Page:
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					 Word to the Wise
                             SAFE TRAINING


No matter what your favorite activity…
…there’s always a risk of hurting yourself while you’re doing it. Help protect yourself with these simple
measures.
      1. Do joint loosening motions before your activity. These are big motions designed to take your
          joints through their full ranges of motion. Big arm circles, wrist circles, high-stepping, knee/ankle
          circles…etc. This is not the same as stretching. There is no force applied at the end of the range of
          motion.
      2. Begin your activity slowly…this is your warm up. Warming up brings the blood from the core of
          your body, where it tends to be when you’re at rest, out to the peripheral muscles, where it is needed
          for more vigorous activity. By doing this, you increase the oxygen delivery and temperature of the
          muscles and reduce the risk for injury as warmed up muscles are more flexible muscles.
      3. Be aware of your surroundings. Look out for terrain changes, traffic, and other people.
      4. Stretch AFTER exercise. Yes, many of us were told to stretch before exercise. This has been
          proven by research to be less helpful and sometimes detrimental to flexibility and injury prevention.
      5. Check in with your body. Learn the difference between the healthy discomfort of pushing yourself
          into new areas of challenge and the feeling of pain or injury. Discomfort in the belly of a muscle is a
          normal experience. Discomfort in the joints should be avoided.
      6. Manage injuries early. Generally speaking, new injuries should be addressed by stopping your
          activity, resting the injured body part, and applying ice (elevating it above the level of your heart and
          wrapping it in a compressive bandage is also frequently helpful). The acronym RICE (Rest, Ice,
          Compression, Elevation) is used to describe this conservative self-care approach. However if there
          is obvious swelling, bruising, an unusual sound, severe pain, inability to use the body part, or if
          conservative management does not begin to resolve the discomfort, or if it seems to be getting worse
          or not to be getting better over time, seek medical attention.




kp.org
  Being Active and Avoiding Injury
                                       WALKING AND RUNNING INJURIES, STRENGTH
                                       TRAINING INJURIES

         Avoiding Running and Walking Injuries:                   Avoiding Strength Training Injuries:

• General injuries, walking and running injuries, strength training injuries
                 The 10% rule              In strength training most injuries are the result of
         Add no more than 10% to your total weekly mileage        poor form (posture and movement). If you have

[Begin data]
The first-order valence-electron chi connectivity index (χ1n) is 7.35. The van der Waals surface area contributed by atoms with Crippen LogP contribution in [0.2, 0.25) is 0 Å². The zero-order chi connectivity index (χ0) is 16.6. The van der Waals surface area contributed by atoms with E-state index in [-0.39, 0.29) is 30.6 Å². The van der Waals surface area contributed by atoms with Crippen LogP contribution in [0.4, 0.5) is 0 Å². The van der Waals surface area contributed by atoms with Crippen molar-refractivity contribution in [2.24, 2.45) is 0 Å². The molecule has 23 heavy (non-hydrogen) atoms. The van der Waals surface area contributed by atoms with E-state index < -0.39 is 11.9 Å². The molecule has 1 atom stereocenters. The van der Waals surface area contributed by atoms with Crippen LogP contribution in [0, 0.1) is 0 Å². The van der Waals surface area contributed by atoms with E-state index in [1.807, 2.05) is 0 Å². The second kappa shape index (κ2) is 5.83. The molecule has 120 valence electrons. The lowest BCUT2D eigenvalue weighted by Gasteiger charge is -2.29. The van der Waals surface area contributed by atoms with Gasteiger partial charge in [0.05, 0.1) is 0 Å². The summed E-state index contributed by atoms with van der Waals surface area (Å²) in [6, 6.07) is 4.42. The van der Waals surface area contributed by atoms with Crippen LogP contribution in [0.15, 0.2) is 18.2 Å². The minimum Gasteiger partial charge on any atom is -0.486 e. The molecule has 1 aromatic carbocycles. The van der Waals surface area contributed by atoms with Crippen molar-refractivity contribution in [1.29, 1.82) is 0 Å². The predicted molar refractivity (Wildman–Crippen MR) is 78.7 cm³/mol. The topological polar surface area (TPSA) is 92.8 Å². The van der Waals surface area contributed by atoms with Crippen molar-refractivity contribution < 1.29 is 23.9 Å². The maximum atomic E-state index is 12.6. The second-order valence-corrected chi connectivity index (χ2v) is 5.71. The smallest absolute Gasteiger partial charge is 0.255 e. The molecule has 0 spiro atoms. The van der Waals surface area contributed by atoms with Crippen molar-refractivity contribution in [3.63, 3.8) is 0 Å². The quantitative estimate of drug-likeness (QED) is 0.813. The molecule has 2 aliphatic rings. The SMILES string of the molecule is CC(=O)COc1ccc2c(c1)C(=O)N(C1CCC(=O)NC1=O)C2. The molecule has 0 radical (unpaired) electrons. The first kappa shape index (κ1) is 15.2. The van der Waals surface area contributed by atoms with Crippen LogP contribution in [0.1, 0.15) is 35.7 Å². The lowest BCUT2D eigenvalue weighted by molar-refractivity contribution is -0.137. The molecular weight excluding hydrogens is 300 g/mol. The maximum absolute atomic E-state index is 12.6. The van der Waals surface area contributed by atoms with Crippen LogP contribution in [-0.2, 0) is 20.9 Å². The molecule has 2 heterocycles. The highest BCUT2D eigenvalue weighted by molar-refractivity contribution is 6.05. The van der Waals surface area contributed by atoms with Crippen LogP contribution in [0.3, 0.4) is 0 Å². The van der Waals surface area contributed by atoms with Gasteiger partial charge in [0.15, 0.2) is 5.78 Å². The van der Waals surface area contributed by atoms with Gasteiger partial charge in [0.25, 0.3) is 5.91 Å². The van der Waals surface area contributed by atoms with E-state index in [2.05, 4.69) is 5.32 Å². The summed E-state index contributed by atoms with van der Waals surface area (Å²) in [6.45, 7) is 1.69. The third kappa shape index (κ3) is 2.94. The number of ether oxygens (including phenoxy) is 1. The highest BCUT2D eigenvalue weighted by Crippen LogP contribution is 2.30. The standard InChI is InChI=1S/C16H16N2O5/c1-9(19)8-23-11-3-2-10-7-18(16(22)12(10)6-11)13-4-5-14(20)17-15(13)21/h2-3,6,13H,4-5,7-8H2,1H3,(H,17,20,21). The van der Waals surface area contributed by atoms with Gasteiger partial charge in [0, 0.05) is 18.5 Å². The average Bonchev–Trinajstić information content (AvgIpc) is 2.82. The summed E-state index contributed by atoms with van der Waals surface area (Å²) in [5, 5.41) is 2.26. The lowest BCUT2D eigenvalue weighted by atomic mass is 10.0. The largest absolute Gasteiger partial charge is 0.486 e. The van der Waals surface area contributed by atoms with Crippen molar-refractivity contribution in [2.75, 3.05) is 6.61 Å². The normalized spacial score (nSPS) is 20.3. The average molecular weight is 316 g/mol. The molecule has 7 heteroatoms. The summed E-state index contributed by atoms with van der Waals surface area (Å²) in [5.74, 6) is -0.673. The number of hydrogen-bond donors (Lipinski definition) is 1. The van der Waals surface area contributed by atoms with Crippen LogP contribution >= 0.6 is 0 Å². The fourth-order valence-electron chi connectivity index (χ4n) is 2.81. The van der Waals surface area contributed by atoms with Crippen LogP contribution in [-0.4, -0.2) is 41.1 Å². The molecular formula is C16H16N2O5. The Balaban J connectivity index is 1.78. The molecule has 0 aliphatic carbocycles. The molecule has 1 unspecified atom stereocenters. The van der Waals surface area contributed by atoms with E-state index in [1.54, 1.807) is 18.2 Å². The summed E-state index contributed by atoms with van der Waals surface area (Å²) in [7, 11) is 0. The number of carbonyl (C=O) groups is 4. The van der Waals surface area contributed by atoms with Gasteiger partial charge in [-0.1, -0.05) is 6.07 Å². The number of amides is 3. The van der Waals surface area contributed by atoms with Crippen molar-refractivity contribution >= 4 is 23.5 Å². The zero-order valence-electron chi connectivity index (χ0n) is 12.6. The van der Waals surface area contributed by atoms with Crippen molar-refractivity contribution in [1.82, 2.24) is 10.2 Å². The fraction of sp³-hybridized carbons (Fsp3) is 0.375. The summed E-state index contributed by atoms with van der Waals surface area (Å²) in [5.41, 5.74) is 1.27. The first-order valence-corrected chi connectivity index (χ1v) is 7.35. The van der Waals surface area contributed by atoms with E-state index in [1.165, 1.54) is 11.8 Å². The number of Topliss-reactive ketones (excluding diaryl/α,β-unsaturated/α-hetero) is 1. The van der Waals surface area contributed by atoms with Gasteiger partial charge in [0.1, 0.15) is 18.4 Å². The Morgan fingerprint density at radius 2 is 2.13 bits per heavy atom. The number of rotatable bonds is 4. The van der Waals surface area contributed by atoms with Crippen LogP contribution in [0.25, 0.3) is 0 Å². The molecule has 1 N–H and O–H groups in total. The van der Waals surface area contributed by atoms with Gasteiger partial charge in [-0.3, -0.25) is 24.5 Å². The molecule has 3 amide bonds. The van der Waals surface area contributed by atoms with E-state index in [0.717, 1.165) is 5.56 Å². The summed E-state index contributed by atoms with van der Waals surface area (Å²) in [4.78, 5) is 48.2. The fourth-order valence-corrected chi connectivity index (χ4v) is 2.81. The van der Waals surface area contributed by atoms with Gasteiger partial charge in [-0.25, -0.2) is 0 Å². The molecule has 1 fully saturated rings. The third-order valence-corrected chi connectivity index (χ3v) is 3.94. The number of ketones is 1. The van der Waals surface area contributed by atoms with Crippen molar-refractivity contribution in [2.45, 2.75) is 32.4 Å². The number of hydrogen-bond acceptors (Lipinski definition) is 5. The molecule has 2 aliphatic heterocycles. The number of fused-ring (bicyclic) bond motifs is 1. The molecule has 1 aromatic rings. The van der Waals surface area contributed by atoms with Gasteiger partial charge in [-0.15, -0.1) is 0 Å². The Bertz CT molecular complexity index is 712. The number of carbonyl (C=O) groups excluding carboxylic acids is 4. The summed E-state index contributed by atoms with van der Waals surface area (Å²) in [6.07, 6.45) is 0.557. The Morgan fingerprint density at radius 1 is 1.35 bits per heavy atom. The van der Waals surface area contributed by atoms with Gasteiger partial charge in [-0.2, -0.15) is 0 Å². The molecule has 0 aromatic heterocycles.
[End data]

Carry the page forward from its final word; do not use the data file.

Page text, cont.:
in any given week. Add it into your long walk or run     never done so, you should get professional training
         rather than spreading it out.                            before beginning a new strength training routine.
                              Shoe Condition                      The following checklist is useful to keep in mind:
         Replace running and walking shoes every 300-500              1. Chest up and out
         miles. Choose your new shoes early and phase                 2. Shoulders down and back
         them in slowly. Don’t use your running or walking            3. Head, neck and low back in “neutral”
         shoes for other activities.                                  4. Abdominal muscles contracted
                                Shoe Type                             5. Knees slightly flexed
         Having gait analysis done (an evaluation of how              6. Toes pointed forward or slightly out
         your foot hits the ground and what kind of support           7. When bending knees, don’t let knees go out
         you need from your shoe), will help you make good                in front of toes (move buttocks backward).
         choices. Some stores and many physical therapists            8. When bending knees, make sure knees
         can do this for you.                                             move in line with hips and feet (neither
                              Cross-Training                              caving in nor bowing out).
         Doing different types of activities helps prevent            9. Move slowly and pause at the end of motion.
         overuse injuries.                                            10. Do not let machine or weight push you past
                             Surface and Route                            a range of motion that is comfortable and
         Similarly, running and walking on different surfaces             controllable.
         and over different routes will help reduce the risk of       11. If a joint clicks or pops, change your angle of
         overuse injury.                                                  movement, the amount of weight used or get
                              Adequate Rest                               professional training. Painless clicks can
         Alternate harder, longer efforts with easier, shorter            become painful ones if ignored.
         ones. Build in at least one total rest day per week.         12. Add resistance slowly. As an exercise
                     Proper Nutrition and Hydration                       becomes easier, it is safer to add a few
         High performance cars need high performance fuel                 more repetitions before adding more
         and enough of it. See the separate handout on                    resistance and reducing repetitions again.
         nutrition for some ideas on where to start.
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